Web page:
Gardening without a glasshouse

I have had a dilemma for many years, can I afford to give up space to a glasshouse or polytunnel? I would love the sheltered growing opportunities, but I have so little garden space to work with. The most suitable location would be where the vegetable beds are, outside the kitchen door in a relatively level and sunny situation, while there is a gentle but perceptible slope on the rest of the garden. So far, I have decided to manage without this luxury.

Windowsill-tomatoes

I miss a glasshouse most in the early spring and during the winter months, spring when new seeds are germinating and plants cannot be put outdoors until all threat of frost has passed, and in winter for over-wintering tender plants. I have to come up with alternative solutions for these times.

Tender plants are not an option if they need over-winter shelter, unless they’re privileged enough to be brought into the house. Some plants spend the winter in the garden shed, this works most years but if we get a cold blast it can kill off everything. Tender Fuchsias take refuge in the shed, but some small plants grown from cuttings have taken up residence on the bedroom window.

Springtime is when I need the most innovative solutions as I sow seeds and have small delicate new plants coming up. The shelves of the growhouse can accommodate a lot of plant trays, but it is susceptible to frost and slugs can get in and cause devastation overnight. I use a plastic storage box as a cold frame, but it too is prone to frost and slug attack.

Kitchen-space

Window sills and a low table in the kitchen remain the best options for lettuce, tomatoes and new seedlings, but these spaces fill up very quickly. I have had to rethink sowing early seed of courgette and runner beans indoors, the plants get very large very quickly and are soft and fragile, they suffer badly when put outdoors. Now I tend to wait until May and sow beans directly into the vegetable bed and try to protect the emerging leaves from predators, and sow courgettes in hanging baskets until they’re big enough to take their chances in the ground.

If we decide to take a break or a holiday in the spring tomato and lettuce plants retire to the bath where they can stay watered, and out of direct sunlight. This allows them to tick over until we return.

This year the window sills are already overflowing and once again I think longingly of a glasshouse.

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Gardeners’ holidays

Can there be a good time for a gardener to enjoy a holiday away from home? How long can we afford to stay away? Before we had our garden we could book a holiday at any time of the year. Now it needs to be carefully worked out. The bleakest months of November to March seem to be the best options!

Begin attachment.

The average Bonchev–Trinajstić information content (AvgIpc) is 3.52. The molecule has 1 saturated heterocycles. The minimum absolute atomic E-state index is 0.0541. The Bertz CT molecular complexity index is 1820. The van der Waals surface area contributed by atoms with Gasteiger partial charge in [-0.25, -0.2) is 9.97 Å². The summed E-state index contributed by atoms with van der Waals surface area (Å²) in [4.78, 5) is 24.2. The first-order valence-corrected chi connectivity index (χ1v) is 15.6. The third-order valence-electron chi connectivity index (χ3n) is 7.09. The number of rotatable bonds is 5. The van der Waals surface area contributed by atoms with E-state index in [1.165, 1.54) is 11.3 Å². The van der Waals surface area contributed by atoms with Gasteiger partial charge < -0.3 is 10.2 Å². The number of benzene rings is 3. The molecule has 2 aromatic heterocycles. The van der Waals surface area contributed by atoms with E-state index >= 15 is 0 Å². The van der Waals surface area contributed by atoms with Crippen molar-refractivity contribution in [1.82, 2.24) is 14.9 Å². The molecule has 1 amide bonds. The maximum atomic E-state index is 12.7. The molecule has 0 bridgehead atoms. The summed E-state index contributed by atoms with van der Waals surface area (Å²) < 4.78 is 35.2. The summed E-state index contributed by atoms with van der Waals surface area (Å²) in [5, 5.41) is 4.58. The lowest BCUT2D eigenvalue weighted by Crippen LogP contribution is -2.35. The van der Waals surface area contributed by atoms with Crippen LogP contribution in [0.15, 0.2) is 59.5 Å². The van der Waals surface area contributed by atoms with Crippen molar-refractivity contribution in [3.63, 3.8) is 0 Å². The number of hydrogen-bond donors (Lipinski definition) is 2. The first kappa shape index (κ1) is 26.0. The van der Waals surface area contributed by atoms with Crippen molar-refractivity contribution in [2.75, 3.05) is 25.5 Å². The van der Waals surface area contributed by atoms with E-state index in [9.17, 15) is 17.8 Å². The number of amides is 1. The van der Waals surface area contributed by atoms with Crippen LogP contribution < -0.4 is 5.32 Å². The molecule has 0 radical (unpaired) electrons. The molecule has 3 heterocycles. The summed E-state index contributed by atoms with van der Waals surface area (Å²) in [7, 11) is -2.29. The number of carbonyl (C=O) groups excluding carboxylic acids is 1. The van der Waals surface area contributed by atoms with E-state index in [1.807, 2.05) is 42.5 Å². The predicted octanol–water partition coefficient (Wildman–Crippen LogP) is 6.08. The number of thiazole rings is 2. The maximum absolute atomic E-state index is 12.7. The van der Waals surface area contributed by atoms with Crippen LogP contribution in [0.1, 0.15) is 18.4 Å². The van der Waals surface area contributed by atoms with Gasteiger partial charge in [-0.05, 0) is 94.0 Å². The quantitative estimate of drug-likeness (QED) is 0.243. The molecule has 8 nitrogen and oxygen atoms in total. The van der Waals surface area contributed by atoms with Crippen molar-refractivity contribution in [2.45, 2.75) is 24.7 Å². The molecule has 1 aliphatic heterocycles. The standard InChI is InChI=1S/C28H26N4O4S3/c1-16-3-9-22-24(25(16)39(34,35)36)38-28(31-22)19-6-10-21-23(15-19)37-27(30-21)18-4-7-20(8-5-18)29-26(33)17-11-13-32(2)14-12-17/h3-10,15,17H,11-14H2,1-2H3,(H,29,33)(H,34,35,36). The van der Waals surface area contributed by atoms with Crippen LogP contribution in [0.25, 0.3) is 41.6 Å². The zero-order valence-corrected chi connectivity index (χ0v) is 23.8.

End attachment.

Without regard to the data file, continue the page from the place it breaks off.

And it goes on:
Our first year in the garden I blithely booked a holiday for early May, only then did it occur to me that all our tomato plants would be still indoors and could not be placed outside yet, and many other little seeds would be just emerging. An elaborate survival plan had to be prepared. Our bath tub became the temporary home for all the tender plants, placed together in the relative shade of the bathroom, with a common store of water. The seeds were placed in trays of water out of direct sunlight. I figured too much water was better than too little. The plan worked reasonably well but the tomatoes became a bit leggy and some of the seeds were lost.

Autumn seemed like a better choice, next time out we chose September, no problem with seeds or tender plants we decided. However, the garden was laden with produce: tomatoes, onions and courgettes, lettuce and radish. Before we could leave, all ripe and ripening fruits and vegetables were picked and I made pots of cooked tomatoes and courgettes for the freezer.

Duration of holidays has become another issue, can we really stay away for two weeks? Or should we shorten our trips? Watering is the biggest problem, in a country where it rains most days this should not be a problem, but it’s surprising how drying winds or a couple of sunny days can cause a localized drought. Enlisting the help of neighbours or friends is usually recommended, but this is quite a chore to impose on elderly neighbours, or the young families nearby.

This year we opted for April and I held off planting seeds of annuals until I returned. The bath tub was pressed into service again for tomatoes, and all vulnerable pots outside were watered well. As it turned out we got the driest April in years and we had some casualties outdoors and many other plants, particularly lettuce and radish, had bolted and gone to seed.